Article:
Without seeing the proper report which is usually very detailed it would be unfair to pass judgement on anything that happened that day. This report is almost like a poster. Usually the reports are very detailed and it seems this one is missing much of the finer print.
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Old 02 December 2006, 19:36   #5
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As to the kill cord it could just as easily got stuck around something if clipped on elsewhere.
My own experience moves me to disagree with you here - I've tried various points for attaching the killcord and found that the wrist was the worst, the lifejacket the most secure but most difficult to attach and detach, and around the knee to be the best as it has never snagged on anything for me.[/I]

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They mention drink as a factor but I am not so sure. He was 2x the road limit for driving but that didn't seem to be a factor.
I think that you'll find that you're contradicting medical fact here - IIRC you are more at risk of hypothermia if you have been drinking. Where's that Manning bloke when you need him?
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Old 02 December 2006, 20:12   #6
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.... Where's that Manning bloke when you need him?

Probably down the pub
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Old 02 December 2006, 20:14   #7
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Probably down the pub
In that case I hope he's got his drysuit and lifejacket with him, it's stormy out there tonight!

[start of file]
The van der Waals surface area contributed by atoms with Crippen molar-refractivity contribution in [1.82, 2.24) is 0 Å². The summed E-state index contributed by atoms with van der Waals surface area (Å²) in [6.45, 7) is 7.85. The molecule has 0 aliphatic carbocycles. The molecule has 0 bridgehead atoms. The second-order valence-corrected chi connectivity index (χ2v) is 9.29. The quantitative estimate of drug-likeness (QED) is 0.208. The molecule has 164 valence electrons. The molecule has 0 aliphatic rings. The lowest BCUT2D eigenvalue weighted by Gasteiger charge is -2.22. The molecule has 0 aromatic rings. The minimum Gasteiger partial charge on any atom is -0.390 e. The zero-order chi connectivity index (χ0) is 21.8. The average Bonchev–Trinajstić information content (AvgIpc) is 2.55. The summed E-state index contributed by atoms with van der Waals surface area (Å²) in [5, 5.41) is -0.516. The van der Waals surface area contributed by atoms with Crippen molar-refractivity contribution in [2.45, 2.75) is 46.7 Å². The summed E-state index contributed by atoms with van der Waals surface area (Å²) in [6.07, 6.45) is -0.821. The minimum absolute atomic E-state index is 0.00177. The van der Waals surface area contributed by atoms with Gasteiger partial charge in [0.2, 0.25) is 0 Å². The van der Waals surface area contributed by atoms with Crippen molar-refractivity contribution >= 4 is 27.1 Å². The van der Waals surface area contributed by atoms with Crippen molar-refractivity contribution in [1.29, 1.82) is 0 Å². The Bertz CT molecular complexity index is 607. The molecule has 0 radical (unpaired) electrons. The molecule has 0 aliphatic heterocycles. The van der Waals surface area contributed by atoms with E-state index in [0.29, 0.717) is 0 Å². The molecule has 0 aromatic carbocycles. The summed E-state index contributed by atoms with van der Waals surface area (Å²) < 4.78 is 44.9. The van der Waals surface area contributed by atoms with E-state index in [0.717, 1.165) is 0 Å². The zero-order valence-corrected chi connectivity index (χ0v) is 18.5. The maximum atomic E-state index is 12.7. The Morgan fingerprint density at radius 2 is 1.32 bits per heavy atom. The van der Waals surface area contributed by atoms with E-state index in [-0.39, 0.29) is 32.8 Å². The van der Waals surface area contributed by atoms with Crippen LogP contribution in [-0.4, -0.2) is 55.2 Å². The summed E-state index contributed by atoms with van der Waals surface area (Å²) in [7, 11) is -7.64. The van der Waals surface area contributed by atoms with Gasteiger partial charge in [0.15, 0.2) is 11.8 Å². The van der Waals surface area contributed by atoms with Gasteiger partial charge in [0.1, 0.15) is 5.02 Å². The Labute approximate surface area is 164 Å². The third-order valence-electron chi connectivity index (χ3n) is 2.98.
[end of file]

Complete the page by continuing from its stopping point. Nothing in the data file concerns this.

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Old 02 December 2006, 20:21   #8
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He'll only be wet on the inside
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Old 02 December 2006, 20:34   #9
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As with all reports its always good to be wise after the event. sorry to hear someone died, but if we worried about every risk we took wouldn't life be boring.
Whats worrying is the fact that the killcord didn't work, which left the two guys without a means of getting out of the water, because the boat carried on its merry way, and subsequently one of the poor guys froze to death.
Irrelevant of alchohol issues or lifejacket issues to me the kill cord working properly might have saved them.
Thats the issue that should be looked at more in my mind, and its probably one that should be thought about more by all us RIBSTERs than anything else.
Being in a high speed boat in rough seas is fun but when you fall out of it some means of getting back in is required. I have often mulled over this because I have personal experience of struggling to get back in to a RIB. Firstly I think we need to make sure the killcord is going to work. Then we need a means of getting back on the stationary boat. I don't think swimming is one of those options unless its dead calm. My answer would be to have an extending line on our lifejacket that we could pull on to get ourselves back to the boat. And by extending line I mean one that is perhaps 50 meters long and not one that the yachties use. It might not be feasable most of the time but if your going to have some fun in big waves then I think it should be considered part of your safety equipment along with a lifejacket and for us RIBSTERs a drysuit.
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Old 02 December 2006, 21:23   #10
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- IIRC you are more at risk of hypothermia if you have been drinking.

Absolutely correct. Alcohol will cause the blood vessels at the extemities to dilate which will take blood away from the body core. You will 'feel' warmer, however body core temperature will drop much more quickly.